While there are many voters who shift between the Conservatives and Liberals they would never merge. They are diametrically opposed. 

The NDP attracts voters from both. 

Add to that the focus on income inequality and things could change dramatically for the NDP. Not to the point of winning necessarily but at least a strong showing or balance of power in a minority Liberal government. 

I suspect that Singh will do very well in the debates against Scheer and Trudeau. Voters respond to strong debate performance. 

Ken Burch Ken Burch's picture

Pondering wrote:

Taking a good look at that chart suggests that an NDP/Green merger would be greater than the sum of its parts. I think they would gain more support than they might lose by merging. It would increase their viability as a winning party. The NDP almost made it in 2015,

While there are many voters who shift between the Conservatives and Liberals they would never merge. They are diametrically opposed. 

The NDP attracts voters from both. 

Add to that the focus on income inequality and things could change dramatically for the NDP. Not to the point of winning necessarily but at least a strong showing or balance of power in a minority Liberal government. 

I suspect that Singh will do very well in the debates against Scheer and Trudeau. Voters respond to strong debate performance. 

We're all with you on the idea that the NDP should talk a lot about income inequality.  It's not as though they can't talk about anything ELSE to do that, though.

It's enough that income inequality be the dominant part of the NDP message.  It doesn't have to be the ONLY thing, with silence being maintained on all other issues.

Pondering

Ken Burch wrote:

We're all with you on the idea that the NDP should talk a lot about income inequality.  It's not as though they can't talk about anything ELSE to do that, though.

It's enough that income inequality be the dominant part of the NDP message.  It doesn't have to be the ONLY thing, with silence being maintained on all other issues.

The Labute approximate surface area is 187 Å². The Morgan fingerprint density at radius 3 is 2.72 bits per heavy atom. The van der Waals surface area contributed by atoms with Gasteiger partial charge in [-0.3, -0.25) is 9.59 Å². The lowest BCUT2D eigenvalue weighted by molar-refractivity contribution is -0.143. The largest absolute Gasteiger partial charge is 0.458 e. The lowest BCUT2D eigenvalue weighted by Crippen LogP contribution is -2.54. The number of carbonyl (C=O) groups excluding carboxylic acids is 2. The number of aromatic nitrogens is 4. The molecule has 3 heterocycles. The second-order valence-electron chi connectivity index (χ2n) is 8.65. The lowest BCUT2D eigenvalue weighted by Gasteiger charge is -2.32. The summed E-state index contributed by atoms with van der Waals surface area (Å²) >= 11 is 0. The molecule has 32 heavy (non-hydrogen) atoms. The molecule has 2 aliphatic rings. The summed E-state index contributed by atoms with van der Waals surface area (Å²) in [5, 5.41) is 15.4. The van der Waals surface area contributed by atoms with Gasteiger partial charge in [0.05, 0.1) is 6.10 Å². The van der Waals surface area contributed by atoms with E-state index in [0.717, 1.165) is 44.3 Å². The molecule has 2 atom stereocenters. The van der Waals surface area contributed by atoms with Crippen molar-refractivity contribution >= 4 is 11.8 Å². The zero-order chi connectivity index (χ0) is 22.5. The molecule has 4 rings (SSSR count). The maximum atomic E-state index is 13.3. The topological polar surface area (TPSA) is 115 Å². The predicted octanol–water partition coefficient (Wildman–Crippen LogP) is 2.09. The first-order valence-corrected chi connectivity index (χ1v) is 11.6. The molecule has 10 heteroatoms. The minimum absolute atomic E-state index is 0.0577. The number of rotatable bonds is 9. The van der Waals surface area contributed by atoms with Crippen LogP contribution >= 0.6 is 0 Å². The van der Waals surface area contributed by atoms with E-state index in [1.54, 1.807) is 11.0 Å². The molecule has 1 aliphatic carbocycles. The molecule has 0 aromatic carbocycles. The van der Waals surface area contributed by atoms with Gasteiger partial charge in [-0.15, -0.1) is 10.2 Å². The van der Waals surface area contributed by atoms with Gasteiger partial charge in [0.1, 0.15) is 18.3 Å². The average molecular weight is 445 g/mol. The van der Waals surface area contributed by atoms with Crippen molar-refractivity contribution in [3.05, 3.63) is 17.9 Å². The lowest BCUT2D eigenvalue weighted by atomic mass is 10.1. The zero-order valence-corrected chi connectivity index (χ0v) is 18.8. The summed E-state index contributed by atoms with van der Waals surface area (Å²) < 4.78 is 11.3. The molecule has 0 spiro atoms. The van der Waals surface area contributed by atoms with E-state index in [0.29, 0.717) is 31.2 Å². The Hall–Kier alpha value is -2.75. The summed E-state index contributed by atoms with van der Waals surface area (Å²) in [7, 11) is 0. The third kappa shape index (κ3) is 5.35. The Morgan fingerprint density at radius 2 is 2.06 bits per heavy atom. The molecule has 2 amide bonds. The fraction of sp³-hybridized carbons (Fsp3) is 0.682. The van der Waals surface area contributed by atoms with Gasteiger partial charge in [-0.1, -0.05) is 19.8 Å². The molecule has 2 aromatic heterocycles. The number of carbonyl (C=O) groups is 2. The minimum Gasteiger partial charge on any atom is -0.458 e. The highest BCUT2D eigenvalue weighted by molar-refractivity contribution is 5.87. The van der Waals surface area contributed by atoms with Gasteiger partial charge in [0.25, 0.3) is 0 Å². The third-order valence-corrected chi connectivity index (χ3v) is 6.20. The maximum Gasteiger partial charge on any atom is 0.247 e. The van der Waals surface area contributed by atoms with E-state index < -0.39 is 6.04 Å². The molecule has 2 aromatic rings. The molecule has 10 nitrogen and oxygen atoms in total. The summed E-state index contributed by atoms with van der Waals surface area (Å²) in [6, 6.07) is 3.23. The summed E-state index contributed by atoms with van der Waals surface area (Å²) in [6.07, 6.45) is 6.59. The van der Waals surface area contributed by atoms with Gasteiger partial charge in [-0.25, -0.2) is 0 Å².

Not maintain silence no, but not to the extent that the income inequality gets lost in the list of injustices to tackle. A different message should never displace the primaries. 1 or 2 top issues, income inequality and averting environmental disaster. Then maybe 3 more one of which would have to be indigenous peoples. Although they represent a small percentage of the Canadian population they have legal rights and unceded territories recognized by the courts. That leaves room for 2 more. Pharmacare seems like an obvious choice. Five isn't an absolute number but if you go beyond seven it will be very problematic. 

You know the MSM is the enemy of the NDP. They will take statements out of context. They will try to obscure not illuminate. 

I agree that the NDP message on Venezuela should be hands-off and that they must take a position on this and other current events. It would be odd not to. When the NDP is in control of the agenda they should take the opportunity to talk about inequality and environmental protection. 

kropotkin1951 kropotkin1951's picture

Pondering wrote:

You know the MSM is the enemy of the NDP. They will take statements out of context. They will try to obscure not illuminate. 

I agree that the NDP message on Venezuela should be hands-off and that they must take a position on this and other current events. It would be odd not to. When the NDP is in control of the agenda they should take the opportunity to talk about inequality and environmental protection. 

When the NDP has been elected provincially is when the MSM increases the propaganda. When they are elected back to back like in BC the MSM will do anything to try and permanently defame the party. Even filming a Premier's family from the street while the RCMP search the house for documents proving corruption. The courts found that Clark paid about 10% under the average fair market price for his back deck reno, about what one would expect as a discount to a neighbour.